Seniors Increasingly Faced With Big Mortgage Debts




According to a report released by The Real Deal, which is a real estate news publication, more than 32.7% of senior citizens are currently living with housing debt. This share of older Americans dealing with housing debt has more than doubled since 1995. Being stuck with mortgage debt puts a huge financial burden on seniors. Read on to learn about the causes of increased housing debt among seniors, what seniors can do if they can't make their mortgage payments and how the debt affects their and their children's lives.

What's Causing the Increase of Housing Debt Among Senior Citizens


Refinancing of mortgage loans is the leading cause of mortgage debt among senior citizens. According to an analysis released by the Harvard Joint Center for Housing Studies, researchers discovered that withdrawing equity and refinancing for an extended loan term was the leading cause of mortgage debt. The median amount of housing debt held by an individual senior citizen in the United States went from $27,090 in 1995 to $70,000 in 2016. The 2016 amount is after making adjustments for the rate of inflation.

About the Harvard Joint Center for Housing Studies Analysis


The Harvard Joint Center for Housing Studies studied data from the Survey of Consumer Finances. It looked at many factors that contributed to an increase in the household debt of senior citizens. Some of those factors were related to the participants' demographics, including wealth, income, race and the age at which they took their initial mortgage. The rate of home ownership, the number of years the homeowner had owned the property and the purchase price of the home were also factors. Some additional variables examined by the researchers included the term length of the loan, whether or not the homeowner had extracted any equity from their home and whether or not the homeowner had refinanced their mortgage.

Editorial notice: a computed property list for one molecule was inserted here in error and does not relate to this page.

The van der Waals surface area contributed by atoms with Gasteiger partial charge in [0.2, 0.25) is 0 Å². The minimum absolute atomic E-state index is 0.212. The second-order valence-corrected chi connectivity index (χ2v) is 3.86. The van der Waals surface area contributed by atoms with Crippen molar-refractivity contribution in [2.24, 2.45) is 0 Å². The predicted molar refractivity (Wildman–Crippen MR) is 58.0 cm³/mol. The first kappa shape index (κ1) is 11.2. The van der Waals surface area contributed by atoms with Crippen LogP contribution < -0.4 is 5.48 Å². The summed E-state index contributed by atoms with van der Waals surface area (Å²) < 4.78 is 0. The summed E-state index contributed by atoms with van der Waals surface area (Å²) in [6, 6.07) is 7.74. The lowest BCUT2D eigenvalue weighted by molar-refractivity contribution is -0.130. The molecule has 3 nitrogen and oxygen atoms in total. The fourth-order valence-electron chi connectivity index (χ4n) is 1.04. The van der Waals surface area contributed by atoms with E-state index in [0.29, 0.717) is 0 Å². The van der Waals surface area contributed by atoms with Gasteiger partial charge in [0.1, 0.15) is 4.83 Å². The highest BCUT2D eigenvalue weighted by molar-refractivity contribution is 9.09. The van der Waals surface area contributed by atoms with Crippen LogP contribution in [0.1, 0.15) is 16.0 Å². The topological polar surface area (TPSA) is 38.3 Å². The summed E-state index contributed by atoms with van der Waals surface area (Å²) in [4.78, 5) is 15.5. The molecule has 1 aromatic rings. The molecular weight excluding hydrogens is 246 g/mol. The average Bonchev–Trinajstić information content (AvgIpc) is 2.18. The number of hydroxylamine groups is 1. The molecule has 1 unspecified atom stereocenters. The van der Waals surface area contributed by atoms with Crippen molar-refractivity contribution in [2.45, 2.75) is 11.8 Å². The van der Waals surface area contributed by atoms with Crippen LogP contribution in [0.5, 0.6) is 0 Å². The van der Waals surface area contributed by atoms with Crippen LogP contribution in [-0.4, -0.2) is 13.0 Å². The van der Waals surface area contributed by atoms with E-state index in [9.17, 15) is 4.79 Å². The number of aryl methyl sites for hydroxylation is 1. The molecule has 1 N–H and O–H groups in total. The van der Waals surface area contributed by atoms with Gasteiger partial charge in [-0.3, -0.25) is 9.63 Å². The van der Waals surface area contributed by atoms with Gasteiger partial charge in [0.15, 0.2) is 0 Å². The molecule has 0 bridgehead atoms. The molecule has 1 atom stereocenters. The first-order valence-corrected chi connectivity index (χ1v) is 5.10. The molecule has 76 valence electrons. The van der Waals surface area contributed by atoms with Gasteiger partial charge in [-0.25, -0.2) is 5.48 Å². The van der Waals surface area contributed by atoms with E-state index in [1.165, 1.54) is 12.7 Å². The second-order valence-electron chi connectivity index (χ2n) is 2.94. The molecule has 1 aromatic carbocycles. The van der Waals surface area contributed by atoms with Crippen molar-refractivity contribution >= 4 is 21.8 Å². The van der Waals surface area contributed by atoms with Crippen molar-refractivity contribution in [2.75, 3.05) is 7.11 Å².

Results from the Survey of Consumer Finances


The researchers at Harvard discovered that all of the demographic factors combined only accounted for about 25% of the growth in mortgage debt among seniors. The bigger contributors were those that tied debt to the number of years of home ownership. One of those variables was refinancing. Mortgage refinancing has increased by 400% over the past 20 years. The percentage of households owned by seniors that had refinanced their mortgages tripled from about 3.4% in 1995 to 10.7% in 1995.

Mortgage Term Plays an Increasingly Important Role in Lingering Debt


Another cause for the increase of housing debt among seniors is a longer mortgage term. The percentage of households owned by seniors that had a mortgage loan term of more than 30 years increased from 3.5% in 1995 to 13.5% in 2016. The study's lead author suggested that senior citizens are using the tools of refinancing and long-term mortgages as a way to improve their monthly cash flow and give themselves more budget wiggle room for monthly expenses and spending. The author also explained that the extended mortgage loan terms could also be an unplanned consequence of several years of low interest rates for mortgage loans. Rather than seeing a 15-year or 20-year mortgage as the default loan term, seniors are now viewing a 30-year mortgage loan as the standard.

The Tides Are Changing for Mortgage Refinancing


There may be a change in the tide of refinancing behavior among Americans as a whole for 2020. When the Mortgage Bankers Association took a look at data for August 2020, they found that the rate of refinancing for all Americans fell compared to the rate for July. However, this rate was still more than 40% higher than it was for August 2019. This shows that a lot of Americans are still taking advantage of the low interest rates to refinance their loans and secure lower monthly payments.

The COVID-19 Pandemic May Play a Role in Mortgage Debt


The ongoing COVID-19 pandemic could also play a role in mortgage debt. Seniors who had been part-time or full-time employed may have lost their jobs as a result of the shutdowns that occurred early in the pandemic. Seniors are less likely to be rehired after being laid off or furloughed. Employers tend to see them as a risk because of their age and health. Seniors who have lost their income may not be able to afford mortgage payments and may come to regret refinancing their homes that were previously nearly paid off.



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